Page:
After-hours stabbing, throat slitting not covered for home care worker
Case name: O'Rourke v. Gartland, 27 PAWCLR 166 (Pa. W.C.A.B. 2012).
Ruling: The Pennsylvania Workers' Compensation Appeal Board reversed the workers' compensation judge's grant of the worker's claim, review and medical review petitions.
What it means:
In Pennsylvania, under certain circumstances, a worker cannot recover benefits if an injury occurs on the employer's premises, but her presence on the premises was not required by the nature of her employment.
Summary: Through a program with the Pennsylvania Department of Welfare, a worker became an employee of her son and was paid to take care of him in her home. The worker's care did not include 24-hour or nighttime care. The son attacked her while she was asleep in her bed. The worker alleged that she sustained a wound to her throat from being cut with a butcher knife, three stab wounds, her left arm not functioning because of stab wound, soft tissue injuries, and psychological injuries. She also alleged that she needed medical treatment and was unable to work because she suffered from post-traumatic stress disorder. The WCJ concluded that although the worker's injuries did not arise while she was engaged in the furtherance of her employment, since she was required to be on the premises at the time she sustained her injuries, her injuries were compensable. The board reversed, finding that the worker was not injured while in the course and scope of her employment.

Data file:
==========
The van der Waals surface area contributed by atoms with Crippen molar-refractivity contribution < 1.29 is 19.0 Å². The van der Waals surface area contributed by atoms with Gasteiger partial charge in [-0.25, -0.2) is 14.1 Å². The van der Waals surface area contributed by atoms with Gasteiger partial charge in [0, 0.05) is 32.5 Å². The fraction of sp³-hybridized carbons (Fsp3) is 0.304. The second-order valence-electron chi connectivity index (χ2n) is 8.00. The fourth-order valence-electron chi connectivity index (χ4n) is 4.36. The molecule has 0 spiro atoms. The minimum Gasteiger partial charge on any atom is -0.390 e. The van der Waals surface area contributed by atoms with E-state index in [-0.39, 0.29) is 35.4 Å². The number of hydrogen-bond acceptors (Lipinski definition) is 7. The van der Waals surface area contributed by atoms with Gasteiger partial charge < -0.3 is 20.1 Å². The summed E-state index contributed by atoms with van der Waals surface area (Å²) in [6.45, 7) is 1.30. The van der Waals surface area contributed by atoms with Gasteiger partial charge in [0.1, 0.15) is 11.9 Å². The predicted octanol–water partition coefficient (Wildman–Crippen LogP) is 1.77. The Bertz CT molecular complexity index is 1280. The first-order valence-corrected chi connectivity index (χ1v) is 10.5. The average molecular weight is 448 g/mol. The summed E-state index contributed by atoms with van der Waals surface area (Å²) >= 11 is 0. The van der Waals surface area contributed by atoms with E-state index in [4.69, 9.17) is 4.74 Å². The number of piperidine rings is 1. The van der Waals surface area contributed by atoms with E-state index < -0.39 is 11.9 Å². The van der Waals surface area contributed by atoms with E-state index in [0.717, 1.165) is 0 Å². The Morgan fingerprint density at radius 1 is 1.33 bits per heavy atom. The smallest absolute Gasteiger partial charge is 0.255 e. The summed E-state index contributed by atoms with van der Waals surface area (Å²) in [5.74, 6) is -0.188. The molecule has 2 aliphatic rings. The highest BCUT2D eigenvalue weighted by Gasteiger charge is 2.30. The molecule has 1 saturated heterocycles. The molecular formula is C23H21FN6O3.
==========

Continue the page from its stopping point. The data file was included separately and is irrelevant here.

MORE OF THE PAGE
Having finished her work, she was no longer required by the nature of her employment to be present in the employer's residence except that it was actually her residence too. Thus, at the time of the attack, she lost her "employee" status and became a resident of her own home. In her recreational capacity, she ceased to be within the course and scope of her employment for purposes of workers' compensation.
Read more at the WorkersComp Forum homepage.
December 10, 2012
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